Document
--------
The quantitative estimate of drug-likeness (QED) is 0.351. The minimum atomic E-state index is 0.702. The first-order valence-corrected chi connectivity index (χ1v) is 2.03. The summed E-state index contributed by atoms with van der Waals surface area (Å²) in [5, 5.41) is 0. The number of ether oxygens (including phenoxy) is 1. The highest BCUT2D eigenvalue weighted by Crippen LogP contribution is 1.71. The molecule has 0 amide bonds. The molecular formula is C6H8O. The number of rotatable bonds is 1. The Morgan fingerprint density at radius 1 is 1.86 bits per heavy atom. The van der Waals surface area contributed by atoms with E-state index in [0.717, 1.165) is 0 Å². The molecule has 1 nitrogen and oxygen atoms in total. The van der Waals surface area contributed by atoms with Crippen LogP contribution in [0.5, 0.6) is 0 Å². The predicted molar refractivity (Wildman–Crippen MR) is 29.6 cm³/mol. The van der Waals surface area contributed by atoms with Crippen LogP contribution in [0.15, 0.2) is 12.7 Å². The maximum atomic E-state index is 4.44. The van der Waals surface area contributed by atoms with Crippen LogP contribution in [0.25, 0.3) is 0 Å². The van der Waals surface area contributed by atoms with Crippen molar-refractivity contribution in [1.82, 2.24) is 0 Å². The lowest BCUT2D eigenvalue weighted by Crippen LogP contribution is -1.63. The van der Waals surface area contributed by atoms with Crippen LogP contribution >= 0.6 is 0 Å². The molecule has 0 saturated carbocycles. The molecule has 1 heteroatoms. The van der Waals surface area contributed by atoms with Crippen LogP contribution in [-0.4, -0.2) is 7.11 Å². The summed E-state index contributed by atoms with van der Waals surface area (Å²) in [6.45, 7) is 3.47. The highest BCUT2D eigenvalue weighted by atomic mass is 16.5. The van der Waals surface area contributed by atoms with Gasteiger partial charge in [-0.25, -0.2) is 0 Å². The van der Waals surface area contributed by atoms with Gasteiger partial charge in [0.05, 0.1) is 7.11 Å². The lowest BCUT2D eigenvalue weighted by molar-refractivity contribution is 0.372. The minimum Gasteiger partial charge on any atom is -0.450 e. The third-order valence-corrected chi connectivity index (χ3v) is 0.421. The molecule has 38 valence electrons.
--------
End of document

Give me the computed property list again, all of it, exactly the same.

The quantitative estimate of drug-likeness (QED) is 0.351. The minimum atomic E-state index is 0.702. The first-order valence-corrected chi connectivity index (χ1v) is 2.03. The summed E-state index contributed by atoms with van der Waals surface area (Å²) in [5, 5.41) is 0. The number of ether oxygens (including phenoxy) is 1. The highest BCUT2D eigenvalue weighted by Crippen LogP contribution is 1.71. The molecule has 0 amide bonds. The molecular formula is C6H8O. The number of rotatable bonds is 1. The Morgan fingerprint density at radius 1 is 1.86 bits per heavy atom. The van der Waals surface area contributed by atoms with E-state index in [0.717, 1.165) is 0 Å². The molecule has 1 nitrogen and oxygen atoms in total. The van der Waals surface area contributed by atoms with Crippen LogP contribution in [0.5, 0.6) is 0 Å². The predicted molar refractivity (Wildman–Crippen MR) is 29.6 cm³/mol. The van der Waals surface area contributed by atoms with Crippen LogP contribution in [0.15, 0.2) is 12.7 Å². The maximum atomic E-state index is 4.44. The van der Waals surface area contributed by atoms with Crippen LogP contribution in [0.25, 0.3) is 0 Å². The van der Waals surface area contributed by atoms with Crippen molar-refractivity contribution in [1.82, 2.24) is 0 Å². The lowest BCUT2D eigenvalue weighted by Crippen LogP contribution is -1.63. The van der Waals surface area contributed by atoms with Crippen LogP contribution >= 0.6 is 0 Å². The molecule has 0 saturated carbocycles. The molecule has 1 heteroatoms. The van der Waals surface area contributed by atoms with Crippen LogP contribution in [-0.4, -0.2) is 7.11 Å². The summed E-state index contributed by atoms with van der Waals surface area (Å²) in [6.45, 7) is 3.47. The highest BCUT2D eigenvalue weighted by atomic mass is 16.5. The van der Waals surface area contributed by atoms with Gasteiger partial charge in [-0.25, -0.2) is 0 Å². The van der Waals surface area contributed by atoms with Gasteiger partial charge in [0.05, 0.1) is 7.11 Å². The lowest BCUT2D eigenvalue weighted by molar-refractivity contribution is 0.372. The minimum Gasteiger partial charge on any atom is -0.450 e. The third-order valence-corrected chi connectivity index (χ3v) is 0.421. The molecule has 38 valence electrons.